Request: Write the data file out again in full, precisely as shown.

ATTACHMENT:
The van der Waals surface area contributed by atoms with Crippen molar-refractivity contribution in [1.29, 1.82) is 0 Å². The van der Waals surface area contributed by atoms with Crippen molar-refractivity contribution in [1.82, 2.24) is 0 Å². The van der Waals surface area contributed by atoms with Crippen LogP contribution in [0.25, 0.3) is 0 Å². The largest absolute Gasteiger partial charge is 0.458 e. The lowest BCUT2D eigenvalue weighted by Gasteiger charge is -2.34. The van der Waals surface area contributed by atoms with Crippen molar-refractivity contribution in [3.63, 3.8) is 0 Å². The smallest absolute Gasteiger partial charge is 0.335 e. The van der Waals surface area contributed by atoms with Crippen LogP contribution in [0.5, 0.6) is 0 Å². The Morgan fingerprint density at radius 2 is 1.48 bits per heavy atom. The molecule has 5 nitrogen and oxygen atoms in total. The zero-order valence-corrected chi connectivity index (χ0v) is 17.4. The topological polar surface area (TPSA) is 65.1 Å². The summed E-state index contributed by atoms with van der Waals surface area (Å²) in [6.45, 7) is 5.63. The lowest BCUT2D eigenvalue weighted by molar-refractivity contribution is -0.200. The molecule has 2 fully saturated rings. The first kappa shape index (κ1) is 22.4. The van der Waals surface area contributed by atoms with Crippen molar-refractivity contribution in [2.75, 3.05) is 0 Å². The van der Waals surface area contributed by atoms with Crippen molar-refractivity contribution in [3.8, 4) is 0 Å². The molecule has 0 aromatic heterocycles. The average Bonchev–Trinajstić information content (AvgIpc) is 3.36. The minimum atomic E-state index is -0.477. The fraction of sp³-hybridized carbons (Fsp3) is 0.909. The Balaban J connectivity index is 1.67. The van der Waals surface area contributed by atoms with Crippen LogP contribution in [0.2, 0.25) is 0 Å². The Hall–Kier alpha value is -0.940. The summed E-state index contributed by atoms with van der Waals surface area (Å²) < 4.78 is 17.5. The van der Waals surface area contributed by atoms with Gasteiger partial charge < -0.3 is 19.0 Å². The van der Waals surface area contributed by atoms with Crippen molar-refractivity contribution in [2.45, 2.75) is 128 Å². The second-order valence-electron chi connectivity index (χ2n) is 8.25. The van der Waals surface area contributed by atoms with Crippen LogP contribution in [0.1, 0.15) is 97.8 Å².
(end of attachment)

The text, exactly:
The van der Waals surface area contributed by atoms with Crippen molar-refractivity contribution in [1.29, 1.82) is 0 Å². The van der Waals surface area contributed by atoms with Crippen molar-refractivity contribution in [1.82, 2.24) is 0 Å². The van der Waals surface area contributed by atoms with Crippen LogP contribution in [0.25, 0.3) is 0 Å². The largest absolute Gasteiger partial charge is 0.458 e. The lowest BCUT2D eigenvalue weighted by Gasteiger charge is -2.34. The van der Waals surface area contributed by atoms with Crippen molar-refractivity contribution in [3.63, 3.8) is 0 Å². The smallest absolute Gasteiger partial charge is 0.335 e. The van der Waals surface area contributed by atoms with Crippen LogP contribution in [0.5, 0.6) is 0 Å². The Morgan fingerprint density at radius 2 is 1.48 bits per heavy atom. The molecule has 5 nitrogen and oxygen atoms in total. The zero-order valence-corrected chi connectivity index (χ0v) is 17.4. The topological polar surface area (TPSA) is 65.1 Å². The summed E-state index contributed by atoms with van der Waals surface area (Å²) in [6.45, 7) is 5.63. The lowest BCUT2D eigenvalue weighted by molar-refractivity contribution is -0.200. The molecule has 2 fully saturated rings. The first kappa shape index (κ1) is 22.4. The van der Waals surface area contributed by atoms with Crippen molar-refractivity contribution in [2.75, 3.05) is 0 Å². The van der Waals surface area contributed by atoms with Crippen molar-refractivity contribution in [3.8, 4) is 0 Å². The molecule has 0 aromatic heterocycles. The average Bonchev–Trinajstić information content (AvgIpc) is 3.36. The minimum atomic E-state index is -0.477. The fraction of sp³-hybridized carbons (Fsp3) is 0.909. The Balaban J connectivity index is 1.67. The van der Waals surface area contributed by atoms with Crippen LogP contribution in [0.2, 0.25) is 0 Å². The Hall–Kier alpha value is -0.940. The summed E-state index contributed by atoms with van der Waals surface area (Å²) < 4.78 is 17.5. The van der Waals surface area contributed by atoms with Gasteiger partial charge < -0.3 is 19.0 Å². The van der Waals surface area contributed by atoms with Crippen molar-refractivity contribution in [2.45, 2.75) is 128 Å². The second-order valence-electron chi connectivity index (χ2n) is 8.25. The van der Waals surface area contributed by atoms with Crippen LogP contribution in [0.1, 0.15) is 97.8 Å².